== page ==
"The Leading Man": John Duigan

Guy-Jean De Fraumeni | October 17, 1996

U.K.

Thursday and Sunday, 7 p.m.

"The Leading Man" is Jon Bon Jovi, the prettily handsome rock star from New Jersey who, as Robin Grange, a hot American movie idol, is stopping hearts in London, where he is to star in a stage play, "The Hit Man. . . ." The rehearsals are complicated by his heated entrance into an already simmering proscenium.

The real-life Mr. Bon Jovi shoulders his way into the sleek professionalism of the British cast by using his dimples and ruffled hair like a prying bar to fit in. Lambert Wilson also stars in a typically Jeremy Irons role as the playwright who has a gorgeous and talented Italian wife exactly played by Anna Galiena, and three children, and a lovely young Earth Kittenish mistress, soberly portrayed by Thandie Newton.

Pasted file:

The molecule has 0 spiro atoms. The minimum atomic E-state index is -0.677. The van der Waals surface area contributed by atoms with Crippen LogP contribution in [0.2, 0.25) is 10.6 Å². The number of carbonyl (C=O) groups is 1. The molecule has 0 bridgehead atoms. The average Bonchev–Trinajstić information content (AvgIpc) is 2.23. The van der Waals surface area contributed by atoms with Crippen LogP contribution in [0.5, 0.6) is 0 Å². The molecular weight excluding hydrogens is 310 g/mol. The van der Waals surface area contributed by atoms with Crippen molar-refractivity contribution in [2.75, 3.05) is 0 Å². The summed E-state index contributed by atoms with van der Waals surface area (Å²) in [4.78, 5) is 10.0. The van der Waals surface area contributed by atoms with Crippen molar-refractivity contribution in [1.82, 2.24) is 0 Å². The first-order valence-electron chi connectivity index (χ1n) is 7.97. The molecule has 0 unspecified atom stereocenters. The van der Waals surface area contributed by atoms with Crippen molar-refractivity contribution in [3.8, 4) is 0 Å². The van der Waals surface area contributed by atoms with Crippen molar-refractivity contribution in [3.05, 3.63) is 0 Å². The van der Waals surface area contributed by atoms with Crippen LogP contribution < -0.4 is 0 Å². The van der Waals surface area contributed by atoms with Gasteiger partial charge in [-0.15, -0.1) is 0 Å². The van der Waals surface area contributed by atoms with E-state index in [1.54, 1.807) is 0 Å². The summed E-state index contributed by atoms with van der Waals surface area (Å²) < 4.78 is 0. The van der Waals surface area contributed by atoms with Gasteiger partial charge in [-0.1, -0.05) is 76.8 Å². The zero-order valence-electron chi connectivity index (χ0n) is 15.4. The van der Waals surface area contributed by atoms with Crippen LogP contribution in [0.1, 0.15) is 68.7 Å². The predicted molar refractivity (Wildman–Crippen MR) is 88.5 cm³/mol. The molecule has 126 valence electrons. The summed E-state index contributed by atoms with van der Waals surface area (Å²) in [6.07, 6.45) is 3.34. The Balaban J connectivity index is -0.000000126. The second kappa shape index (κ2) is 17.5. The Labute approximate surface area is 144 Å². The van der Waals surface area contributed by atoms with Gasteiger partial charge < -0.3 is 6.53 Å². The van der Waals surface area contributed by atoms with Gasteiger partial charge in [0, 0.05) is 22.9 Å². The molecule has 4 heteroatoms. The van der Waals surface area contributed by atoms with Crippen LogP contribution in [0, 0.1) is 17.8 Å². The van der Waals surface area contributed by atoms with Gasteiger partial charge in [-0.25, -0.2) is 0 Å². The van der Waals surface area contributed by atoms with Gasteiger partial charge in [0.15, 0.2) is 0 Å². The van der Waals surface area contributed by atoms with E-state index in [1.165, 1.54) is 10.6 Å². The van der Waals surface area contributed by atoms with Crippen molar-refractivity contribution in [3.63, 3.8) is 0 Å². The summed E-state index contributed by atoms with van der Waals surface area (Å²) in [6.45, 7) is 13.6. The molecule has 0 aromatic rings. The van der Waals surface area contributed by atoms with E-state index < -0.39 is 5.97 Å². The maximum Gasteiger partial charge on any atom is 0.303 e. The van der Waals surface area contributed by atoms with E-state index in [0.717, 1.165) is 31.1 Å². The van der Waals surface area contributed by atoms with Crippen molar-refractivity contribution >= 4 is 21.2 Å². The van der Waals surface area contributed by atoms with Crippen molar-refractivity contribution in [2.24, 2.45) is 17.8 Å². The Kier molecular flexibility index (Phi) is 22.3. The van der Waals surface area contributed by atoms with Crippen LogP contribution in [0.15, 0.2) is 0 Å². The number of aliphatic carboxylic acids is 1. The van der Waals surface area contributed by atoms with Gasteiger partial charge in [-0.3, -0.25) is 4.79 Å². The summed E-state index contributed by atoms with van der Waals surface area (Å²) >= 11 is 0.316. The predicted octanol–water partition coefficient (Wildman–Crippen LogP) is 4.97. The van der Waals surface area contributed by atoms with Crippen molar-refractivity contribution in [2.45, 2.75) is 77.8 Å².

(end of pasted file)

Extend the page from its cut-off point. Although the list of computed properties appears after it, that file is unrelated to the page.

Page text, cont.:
She is the play's ingenue and an object of the leading man's pushy affections. But why? After all, scores of women go limp upon sight of him or reveal parts of their bodies for him to autograph or write his phone number. Is it to rankle the playwright? Is it wise for the playwright to okay the leading man's offer to seduce his wife so that her anger doesn't get any more physical than cutting the ends of his ties?

The original screenplay by Virginia Duigan is quite clever as it pushes and pulls the character's emotions and alternates between total unbelievability and touching reality. I noted that the screenplay was funded in development by the Australian Film Commission's Women's Fund (United States, please take note).

As directed by John Duigan, it is slick, a little sick, and coyly entertaining. Distinguished members of the film's theatrical cast like David Warner and Patricia Hodge seemed to enjoy it and so did I.